February 12, 2020
The 5-Point Customer Experience Health Check for Contact Centers
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Police in the U.K. have arrested four people in connection with a fake tech support scam in which callers passed themselves off as representatives of Microsoft or other technology companies.
Two men and two women were arrested as part of the investigation by City of London Police and Microsoft into the scheme, which has been a highly lucrative and popular one for many years. Officials said the investigation has been going for more than two years and focused on calls that targeted victims in the U.K., which has been a major center of such scams.
“The arrests have come about as a result of work by the City of London Police and forensic and investigative services provided by Microsoft analysing tens of thousands of Action Fraud reports and working with other affected organisations, such as BT and TalkTalk, to attempt to trace the source of the problem,” the U.K.’s Action Fraud cybercrime unit said in a statement on the operation.
“These arrests are just the beginning of our work.”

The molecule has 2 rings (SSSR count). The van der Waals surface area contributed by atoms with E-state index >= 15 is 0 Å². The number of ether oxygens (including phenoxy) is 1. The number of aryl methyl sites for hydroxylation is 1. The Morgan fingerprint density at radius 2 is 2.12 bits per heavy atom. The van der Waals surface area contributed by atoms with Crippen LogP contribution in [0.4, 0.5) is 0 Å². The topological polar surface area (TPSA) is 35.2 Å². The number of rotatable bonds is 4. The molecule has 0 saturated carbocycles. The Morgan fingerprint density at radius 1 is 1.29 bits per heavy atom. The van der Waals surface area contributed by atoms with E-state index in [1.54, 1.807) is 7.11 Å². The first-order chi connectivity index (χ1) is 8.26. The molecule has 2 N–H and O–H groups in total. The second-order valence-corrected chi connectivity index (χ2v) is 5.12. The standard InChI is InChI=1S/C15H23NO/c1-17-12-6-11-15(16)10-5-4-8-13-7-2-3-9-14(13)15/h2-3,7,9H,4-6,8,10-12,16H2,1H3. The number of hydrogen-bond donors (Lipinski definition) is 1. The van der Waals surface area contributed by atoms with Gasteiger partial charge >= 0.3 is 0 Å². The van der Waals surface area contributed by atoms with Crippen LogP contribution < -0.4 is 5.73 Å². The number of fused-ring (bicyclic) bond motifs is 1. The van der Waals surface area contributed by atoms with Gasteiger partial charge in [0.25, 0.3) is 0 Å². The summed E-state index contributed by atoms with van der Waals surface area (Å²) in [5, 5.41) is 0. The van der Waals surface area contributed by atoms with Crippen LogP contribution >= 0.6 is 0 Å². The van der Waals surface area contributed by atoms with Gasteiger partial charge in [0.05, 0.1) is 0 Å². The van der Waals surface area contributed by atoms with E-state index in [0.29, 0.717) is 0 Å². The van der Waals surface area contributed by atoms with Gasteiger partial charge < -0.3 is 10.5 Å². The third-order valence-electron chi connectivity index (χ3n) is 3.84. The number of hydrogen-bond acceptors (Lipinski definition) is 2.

“This analysis and enquiries undertaken by the City of London Police have shown that many of the calls originate in India and that the worldwide losses from victims are thought to be in the hundreds of millions of pounds.”
Fake tech support scams come in a variety of shapes and sizes, but the common element is the pitch from the scammers to fix some imaginary problem with the victim’s computer. The callers often claim to work for Microsoft, or better yet, for Windows, and ask the victim to provide remote access so they can diagnose and fix the issue. The Action Fraud team said fake tech support scams cost British victims £20,698,859 in the last fiscal year.
“These arrests are just the beginning of our work, making the best use of specialist skills and expertise from Microsoft, local police forces and international partners to tackle a crime that often targets the most vulnerable in our society,” said Commander Dave Clark, City of London Police and National Co-ordinator for Economic Crime.
CC By-sa license image from Chris Isherwood